Kale Craze- Meat and Vegetable Week
ADDITIONAL CONTRIBUTORS Courtney Garcia

Photo courtesy of Daveeza.

By now, at least one of your friends has probably gotten on a kale kick – they’re blending it, baking it, drinking it – whatever it is, they’re obsessed and can’t stop talking about it. Along with trends towards vegan and vegetarian living, the hype on kale has caught the world by storm as chefs, bloggers, and food fanatics everywhere have taken notice. People are digging the green leafy goodness of a vegetable with more muscle than lettuce, less exhaust than broccoli, and, because of its versatility, even those not as enthused are finding a way into the mix.

“I’m not sure when and why there was a ‘big break’ for kale, but that does seem to have happened in the last handful of years,” Nava Atlas, chef and author of numerous cookbooks including Wild About Greens, tells BTR. “I always say that kale is the new broccoli, though people seem more passionate about kale. The rising interest in veg/vegan lifestyle, plus the raw foods movement have probably contributed much to the popularity of kale. I wonder, too, if the rise of Community Supported Agriculture farms and farm markets everywhere have contributed to the popularity and availability of greens — they’re so easy to grow, and very abundant.”

Kale, in its purest form, often gets tossed into a salad as a sturdier replacement for romaine. It looks, smells, and sounds like lettuce, but, oh, it’s so much more. Health-wise, comments Atlas, the vegetable offers a variety of nutrients, including several vitamins from the B family and vitamin K, which “contributes to bone health.” It’s also stacked with minerals like potassium, magnesium and iron.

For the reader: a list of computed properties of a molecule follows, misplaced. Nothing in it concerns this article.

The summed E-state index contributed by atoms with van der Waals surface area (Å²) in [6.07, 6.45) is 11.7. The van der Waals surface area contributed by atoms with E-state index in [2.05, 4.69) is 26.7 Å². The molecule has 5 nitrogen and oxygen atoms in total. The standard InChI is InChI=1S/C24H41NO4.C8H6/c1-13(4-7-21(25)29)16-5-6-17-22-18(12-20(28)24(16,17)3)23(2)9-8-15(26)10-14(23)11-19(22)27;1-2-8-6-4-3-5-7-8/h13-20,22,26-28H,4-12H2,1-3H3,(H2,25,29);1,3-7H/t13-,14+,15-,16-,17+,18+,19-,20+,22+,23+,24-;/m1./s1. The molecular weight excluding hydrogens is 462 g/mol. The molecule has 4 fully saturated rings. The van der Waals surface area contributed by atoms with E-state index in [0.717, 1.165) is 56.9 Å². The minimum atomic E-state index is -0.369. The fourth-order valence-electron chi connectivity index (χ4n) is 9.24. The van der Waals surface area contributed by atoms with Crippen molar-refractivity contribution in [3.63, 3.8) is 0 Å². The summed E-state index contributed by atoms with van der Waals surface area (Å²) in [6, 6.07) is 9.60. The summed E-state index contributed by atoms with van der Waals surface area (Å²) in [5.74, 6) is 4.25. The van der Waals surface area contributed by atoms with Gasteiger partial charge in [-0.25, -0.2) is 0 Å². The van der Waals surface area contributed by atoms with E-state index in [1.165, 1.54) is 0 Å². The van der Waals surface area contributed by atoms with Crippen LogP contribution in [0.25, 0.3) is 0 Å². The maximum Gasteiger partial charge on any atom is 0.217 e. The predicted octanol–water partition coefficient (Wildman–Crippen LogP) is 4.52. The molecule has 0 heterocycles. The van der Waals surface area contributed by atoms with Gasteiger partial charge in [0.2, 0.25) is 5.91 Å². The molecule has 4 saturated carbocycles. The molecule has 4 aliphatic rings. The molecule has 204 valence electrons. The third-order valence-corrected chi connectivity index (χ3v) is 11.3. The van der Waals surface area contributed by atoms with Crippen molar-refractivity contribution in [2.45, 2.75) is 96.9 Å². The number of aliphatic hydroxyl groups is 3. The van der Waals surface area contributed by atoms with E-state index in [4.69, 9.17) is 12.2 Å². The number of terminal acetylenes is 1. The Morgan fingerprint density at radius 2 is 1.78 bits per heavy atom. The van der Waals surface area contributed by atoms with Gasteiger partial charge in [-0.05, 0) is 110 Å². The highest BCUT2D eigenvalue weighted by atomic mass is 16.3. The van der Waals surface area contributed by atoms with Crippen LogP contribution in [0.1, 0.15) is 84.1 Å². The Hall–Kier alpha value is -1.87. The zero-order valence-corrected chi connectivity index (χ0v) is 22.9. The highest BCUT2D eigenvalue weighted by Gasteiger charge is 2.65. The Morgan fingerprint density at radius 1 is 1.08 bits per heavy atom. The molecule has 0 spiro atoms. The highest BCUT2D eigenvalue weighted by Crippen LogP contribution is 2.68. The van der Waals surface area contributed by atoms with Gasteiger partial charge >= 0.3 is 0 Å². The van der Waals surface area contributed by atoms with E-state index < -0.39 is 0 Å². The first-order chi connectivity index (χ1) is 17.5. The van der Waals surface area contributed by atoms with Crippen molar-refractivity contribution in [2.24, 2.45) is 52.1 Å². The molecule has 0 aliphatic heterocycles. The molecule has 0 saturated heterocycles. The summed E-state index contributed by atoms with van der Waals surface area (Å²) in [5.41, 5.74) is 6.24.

Yet what’s most impressive about kale is its variety of uses. From smoothies to chips, the vegetable satiates numerous palates.

“Kale is versatile because it’s just as good raw as it is lightly cooked,” says Atlas. “To use in salads, simply “massage” stemmed and sliced leaves with a little olive oil, Celtic sea salt, or whatever dressing you’re using, and it becomes soft and palatable. Toss a leaf into your smoothies, where its flavor becomes almost undetectable, though it offers a host of phytochemicals and chlorophyll, most available in raw form. Kale is also delicious in stir-fries, soups, and stews. Seriously, there are few types of dishes where kale would not be welcome, once you learn how to harness its best qualities in each type of dish.”

And people far and wide have done just that. In fact, there’s even a “How Stuff Works” devoted solely to the fabulous veggie. The site lists the preventative health perks to eating kale, and points to the fact that the antioxidants it possesses are considered a “major player” in the battles against heart disease, cancer, dementia, and osteoporosis. The web page also links to more places you can find out details on the coolest vegetable around, and assuredly, there are many.

Nevertheless, despite the experimental nature of kale, Atlas prefers to keep her fascination simple, using it more as the base to her salads. She also recommends combining it with heartier foods and grains, like quinoa or potatoes.

“A pilaf of quinoa, kale, and corn or sweet potatoes or squash is a great dish for holidays and everyday meals,” she notes. “And one of my favorites is combining sautéed potatoes and garlic with kale and briny black olives.”

Slice it, dice it, stir it, chop it, blend it, or “massage it,” kale’s got the menu covered, all day every day.

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